Sunday 11 December 2011

Wertzone Classics: Anachronox

Centuries in the future, the human race has begun exploring the Galaxy, using FTL technology developed by a long-dead alien race. These aliens used 'Senders', huge FTL-boosting machines, to transport spacecraft from system to system. At the heart of the Sender network is Sender One, a vast sphere in the middle of which floats the spherical city of Anachronox. The city is built in districts and levels that shift around randomly, reconfiguring like a spherical Rubik's Cube. Sylvester 'Sly' Boots is a private investigator who is down and out on his luck until a new case leads him on a planet-hopping quest which will have ramifications for the fate of the entire universe...

Originally released in 2001, Anachronox was the third and final of the flagship launch titles produced by Ion Storm, following on from the appalling Daikatana and the sublime Deus Ex. A computer RPG, the game used the Quake II engine (then already dated due to the release of Quake III) and was critically lauded upon release. Commercially, it was a failure due to poor marketing, but the game became a cult hit and attracted a small but devoted fanbase who remain active to this day.

It's hard to sum up Anachronox easily. It's a game with plenty of humour, but it's not a comedy. It's set in an SF milieu, but also features superpowers and magic. It was developed by an American studio but features a Japanese-style turn-based battle system (both Chrono Trigger and the Final Fantasy series are cited by the developers as major influences) and several minigames. This mixing and blending of genres makes it a unique game, not quite like anything else out there, but also contributed to its poor marketing and lack of strong sales.

Most of Anachronox is played as more of an adventure game than anything else. You initially control Sly Boots and his AI assistant, Fatima. The game demonstrates its inventiveness and humour almost immediately: Fatima is an associate of Boots who has died, but her consciousness has been preserved as an AI system and placed inside a robot which floats around the environment and is a shaped like a large, metal arrow. Yes, in Anachronox your mouse pointer is a character. This is an awesome idea, and leads to some humourous moments as characters in the city of Anachronox start getting annoyed if you hover your mouse pointer over them, since this results in Fatima's robot body buzzing around them.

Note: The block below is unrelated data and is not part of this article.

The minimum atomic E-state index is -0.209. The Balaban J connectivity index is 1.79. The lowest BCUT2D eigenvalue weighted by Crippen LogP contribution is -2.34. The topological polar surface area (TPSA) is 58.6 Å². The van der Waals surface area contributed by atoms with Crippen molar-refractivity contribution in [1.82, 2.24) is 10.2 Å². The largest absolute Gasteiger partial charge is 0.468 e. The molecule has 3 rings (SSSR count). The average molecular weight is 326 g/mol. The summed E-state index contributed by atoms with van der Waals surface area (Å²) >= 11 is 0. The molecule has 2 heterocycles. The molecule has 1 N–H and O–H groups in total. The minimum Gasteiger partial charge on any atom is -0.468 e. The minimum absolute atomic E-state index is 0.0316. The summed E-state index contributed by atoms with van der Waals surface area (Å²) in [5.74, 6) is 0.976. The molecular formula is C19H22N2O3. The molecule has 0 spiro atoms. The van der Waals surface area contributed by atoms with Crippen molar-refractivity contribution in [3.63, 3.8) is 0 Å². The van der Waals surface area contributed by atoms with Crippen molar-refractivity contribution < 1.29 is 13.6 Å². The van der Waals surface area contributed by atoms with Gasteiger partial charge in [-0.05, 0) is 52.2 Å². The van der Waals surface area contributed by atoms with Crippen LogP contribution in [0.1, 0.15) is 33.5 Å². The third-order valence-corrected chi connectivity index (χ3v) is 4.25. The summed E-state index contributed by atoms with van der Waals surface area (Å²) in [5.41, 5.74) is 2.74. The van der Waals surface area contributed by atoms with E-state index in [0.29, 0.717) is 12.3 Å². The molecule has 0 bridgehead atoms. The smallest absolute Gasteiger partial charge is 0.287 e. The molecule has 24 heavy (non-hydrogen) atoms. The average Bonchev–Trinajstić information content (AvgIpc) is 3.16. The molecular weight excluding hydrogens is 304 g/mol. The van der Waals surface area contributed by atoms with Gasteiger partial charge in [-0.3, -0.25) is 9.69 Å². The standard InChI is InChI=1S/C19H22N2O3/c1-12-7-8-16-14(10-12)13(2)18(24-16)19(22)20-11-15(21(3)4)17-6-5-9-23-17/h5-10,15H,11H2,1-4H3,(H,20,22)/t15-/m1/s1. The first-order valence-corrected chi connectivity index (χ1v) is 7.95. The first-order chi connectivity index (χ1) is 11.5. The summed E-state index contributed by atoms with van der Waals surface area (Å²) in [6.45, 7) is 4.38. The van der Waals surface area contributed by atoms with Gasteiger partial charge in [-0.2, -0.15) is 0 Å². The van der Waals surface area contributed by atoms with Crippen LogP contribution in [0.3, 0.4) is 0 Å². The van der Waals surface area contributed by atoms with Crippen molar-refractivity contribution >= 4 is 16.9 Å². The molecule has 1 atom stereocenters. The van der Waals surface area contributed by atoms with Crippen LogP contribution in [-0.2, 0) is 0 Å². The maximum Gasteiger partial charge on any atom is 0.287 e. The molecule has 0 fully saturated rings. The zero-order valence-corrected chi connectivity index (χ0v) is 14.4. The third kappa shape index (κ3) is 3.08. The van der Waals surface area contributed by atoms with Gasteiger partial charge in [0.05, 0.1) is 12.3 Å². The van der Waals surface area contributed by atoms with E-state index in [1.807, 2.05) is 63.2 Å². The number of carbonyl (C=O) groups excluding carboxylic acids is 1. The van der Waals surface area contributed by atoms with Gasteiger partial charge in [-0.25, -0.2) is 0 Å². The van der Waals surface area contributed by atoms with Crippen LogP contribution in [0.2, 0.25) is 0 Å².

"Er, hi there. Boffo ship you have here."
This is actual dialogue in the game rather than me taking the mickey for once.

In traditional RPG style, you soon accumulate a large number of companions, two of whom can accompany Sly at any one time. You can switch between these companion characters at will to take advantage of their special powers in combat, or their knowledge in conversations with NPCs. At several moments in the storyline, the game splits the team up and proceeds down several parallel paths simultaneously, with the game moving back and forth between the different characters and sub-teams to tell the story in full. In terms of format, this style of playing will be familiar from the two Knights of the Old Republic RPGs from BioWare and Obsidian, but Anachronox predates them by several years.

One of the highlights of the game's design is that the characters' special powers and abilities in combat are based on their characterisation. For example, Grumpos, the grumpy old man character who reacts to any dialogue options with sarcasm or caustic remarks about how great things used to be, has a special attack that allows him to waffle on at extreme length about various tedious subjects to bore an enemy into a stupor. Combat is played out on a grid which allows characters to position themselves, attack or carry out healing or buffing in a manner familiar from Japanese RPGs. Combat is not a strong focus of the game, however, and a surprisingly small amount of game-time is spent fighting. Battles are also usually avoidable, with lurking enemies visible in the distance, allowing players to choose alternate routes. Combat is enjoyable, especially as its relative infrequency means it never becomes repetitive or tiresome.

Something that Anachronox manages very well is tonal variation. The game has a lot of humour in it, but it also has some extremely dramatic scenes and elements of political satire and commentary as well. It moves between scenes of comedy, drama, tragedy, pathos and satire, and handles these transitions well thanks to some great writing, a fine ear for dialogue and the game's constant streak of inventiveness.